Latvia 'Concerned' Over Russia's Crimea Actions

Russia's actions in the Crimean peninsula are "of concern" to Latvia, according to the country's foreign minister.

Edgars Rinkevics said the "information warfare" being carried out by Russia after its troops entered the Ukrainian territory had reminded Latvians of the Soviet invasion of their country in 1940.

He told Sky News: "We are very much concerned about what is happening currently in Ukraine, but we are not hysterical of course.

"For many Latvians, all the events as they currently unfold in Ukraine do have some emotional feeling.

"We have gone through that in 1940, there is some resemblance to events of the 1930s and there is quite heavy Russian propaganda - I would call it 'information warfare'.

"Some of that information has been passed to Russian speakers in Latvia."

Mr Rinkevics called for more Nato assets to be placed on the ground in Ukraine to prevent any escalation.

And he said further sanctions could be necessary to deter Moscow from seizing more territory.

He said: "I certainly think if there is more escalation we will have to go to so-called phase three of sanctions - which including some embargoes on military equipment and also targeting some banking and trade issues.

"This is a step which is needed if Russian troops invade the eastern part of Ukraine or there is some kind of escalation."

The US is to give Moldova $10m (£6m) to strengthen security on its border with Ukraine, according to a top diplomat.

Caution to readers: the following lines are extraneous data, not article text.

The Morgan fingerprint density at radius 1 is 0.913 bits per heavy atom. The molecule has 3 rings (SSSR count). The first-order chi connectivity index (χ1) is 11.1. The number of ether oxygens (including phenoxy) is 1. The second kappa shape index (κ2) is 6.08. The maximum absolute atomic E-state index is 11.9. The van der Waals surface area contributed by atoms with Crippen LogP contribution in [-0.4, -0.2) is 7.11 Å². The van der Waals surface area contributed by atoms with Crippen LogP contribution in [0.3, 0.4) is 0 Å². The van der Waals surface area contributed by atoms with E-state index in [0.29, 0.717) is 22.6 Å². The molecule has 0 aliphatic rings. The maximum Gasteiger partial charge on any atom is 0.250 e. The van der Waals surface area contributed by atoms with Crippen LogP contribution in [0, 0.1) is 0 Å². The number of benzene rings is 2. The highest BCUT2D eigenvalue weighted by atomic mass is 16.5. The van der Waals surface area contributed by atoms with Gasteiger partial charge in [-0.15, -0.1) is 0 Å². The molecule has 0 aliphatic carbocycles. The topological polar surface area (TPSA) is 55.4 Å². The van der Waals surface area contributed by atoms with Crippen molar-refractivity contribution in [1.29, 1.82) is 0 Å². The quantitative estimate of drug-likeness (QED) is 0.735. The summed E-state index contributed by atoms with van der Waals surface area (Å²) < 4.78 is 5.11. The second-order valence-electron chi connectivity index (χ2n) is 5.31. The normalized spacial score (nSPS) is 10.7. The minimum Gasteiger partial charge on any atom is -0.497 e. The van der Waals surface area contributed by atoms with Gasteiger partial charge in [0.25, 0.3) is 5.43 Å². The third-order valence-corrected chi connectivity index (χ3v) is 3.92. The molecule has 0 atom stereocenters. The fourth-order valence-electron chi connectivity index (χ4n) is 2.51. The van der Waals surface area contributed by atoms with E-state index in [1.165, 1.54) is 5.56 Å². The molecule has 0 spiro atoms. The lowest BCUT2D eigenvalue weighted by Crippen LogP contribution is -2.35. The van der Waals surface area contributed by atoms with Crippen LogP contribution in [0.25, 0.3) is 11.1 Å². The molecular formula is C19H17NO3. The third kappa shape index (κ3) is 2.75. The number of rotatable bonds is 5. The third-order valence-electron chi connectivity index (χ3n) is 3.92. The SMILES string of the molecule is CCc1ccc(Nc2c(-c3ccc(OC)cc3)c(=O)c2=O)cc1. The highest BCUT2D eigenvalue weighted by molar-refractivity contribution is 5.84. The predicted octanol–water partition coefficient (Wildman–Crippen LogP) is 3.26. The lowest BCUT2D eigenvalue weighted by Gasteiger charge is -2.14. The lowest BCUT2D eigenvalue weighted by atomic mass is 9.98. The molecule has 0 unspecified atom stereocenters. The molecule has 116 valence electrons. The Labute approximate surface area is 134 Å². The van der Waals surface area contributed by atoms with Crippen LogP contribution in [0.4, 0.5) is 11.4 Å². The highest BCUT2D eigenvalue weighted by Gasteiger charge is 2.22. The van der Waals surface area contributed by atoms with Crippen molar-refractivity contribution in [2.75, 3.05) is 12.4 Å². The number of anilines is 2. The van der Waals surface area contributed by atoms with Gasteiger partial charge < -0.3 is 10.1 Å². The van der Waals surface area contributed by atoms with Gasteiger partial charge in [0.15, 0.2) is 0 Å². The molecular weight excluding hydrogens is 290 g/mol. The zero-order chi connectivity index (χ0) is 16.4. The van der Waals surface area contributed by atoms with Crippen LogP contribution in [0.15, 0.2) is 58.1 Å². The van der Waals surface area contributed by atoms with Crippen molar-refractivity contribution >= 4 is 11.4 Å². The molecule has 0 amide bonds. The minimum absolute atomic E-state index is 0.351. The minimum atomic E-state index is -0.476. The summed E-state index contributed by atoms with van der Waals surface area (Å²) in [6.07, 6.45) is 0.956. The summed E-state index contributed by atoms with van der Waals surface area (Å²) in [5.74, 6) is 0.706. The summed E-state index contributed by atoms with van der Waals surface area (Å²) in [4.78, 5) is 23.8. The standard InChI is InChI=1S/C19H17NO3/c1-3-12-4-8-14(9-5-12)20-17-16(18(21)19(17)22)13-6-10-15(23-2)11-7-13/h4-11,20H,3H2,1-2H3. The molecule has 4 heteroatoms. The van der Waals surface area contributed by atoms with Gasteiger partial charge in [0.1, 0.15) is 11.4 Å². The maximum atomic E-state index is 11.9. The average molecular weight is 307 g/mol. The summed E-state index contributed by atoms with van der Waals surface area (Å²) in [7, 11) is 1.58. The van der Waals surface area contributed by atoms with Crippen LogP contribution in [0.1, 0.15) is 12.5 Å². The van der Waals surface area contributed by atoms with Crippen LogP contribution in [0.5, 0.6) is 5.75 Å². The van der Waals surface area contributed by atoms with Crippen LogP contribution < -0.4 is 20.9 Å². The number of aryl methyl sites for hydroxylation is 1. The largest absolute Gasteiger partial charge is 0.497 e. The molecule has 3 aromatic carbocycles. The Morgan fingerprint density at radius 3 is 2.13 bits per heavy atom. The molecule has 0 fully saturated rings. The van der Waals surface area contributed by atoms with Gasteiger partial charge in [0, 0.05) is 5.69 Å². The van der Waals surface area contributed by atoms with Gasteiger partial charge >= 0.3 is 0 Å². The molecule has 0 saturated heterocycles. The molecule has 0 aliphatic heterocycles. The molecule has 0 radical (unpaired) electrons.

Victoria Nuland said part of Moldova's eastern border with Ukraine is occupied by the breakaway Russian-speaking region of Transdniestr.

The Russian action in Crimea has raised concerns it could make similar moves in other former Soviet states which contain separatist regions.

Officials in Transdniestr this month appealed to politicians in Moscow to pass legislation that could see the region absorbed into Russia.

On Saturday, Russia insisted it had no intention of sending armed forces into Ukraine despite a build-up of troops on the border.

In an interview on Russia TV, Foreign Minister Sergei Lavrov said: "We have absolutely no intention of - or interest in - crossing Ukraine's borders."

US officials estimate as many as 40,000 Russian troops have gathered close to the border, where they claim they have begun establishing supply lines.

On Friday, Russia announced all military bases in Crimea were under its control and Ukrainian troops have left the region. 

Sanctions on key people close to President Vladimir Putin have been targeted by sanctions after Russia was accused of invading Crimea following the removal of President Viktor Yanukovych.

Crimea voted overwhelmingly in favour of joining Russia, but the referendum was denounced as invalid by the EU and US.


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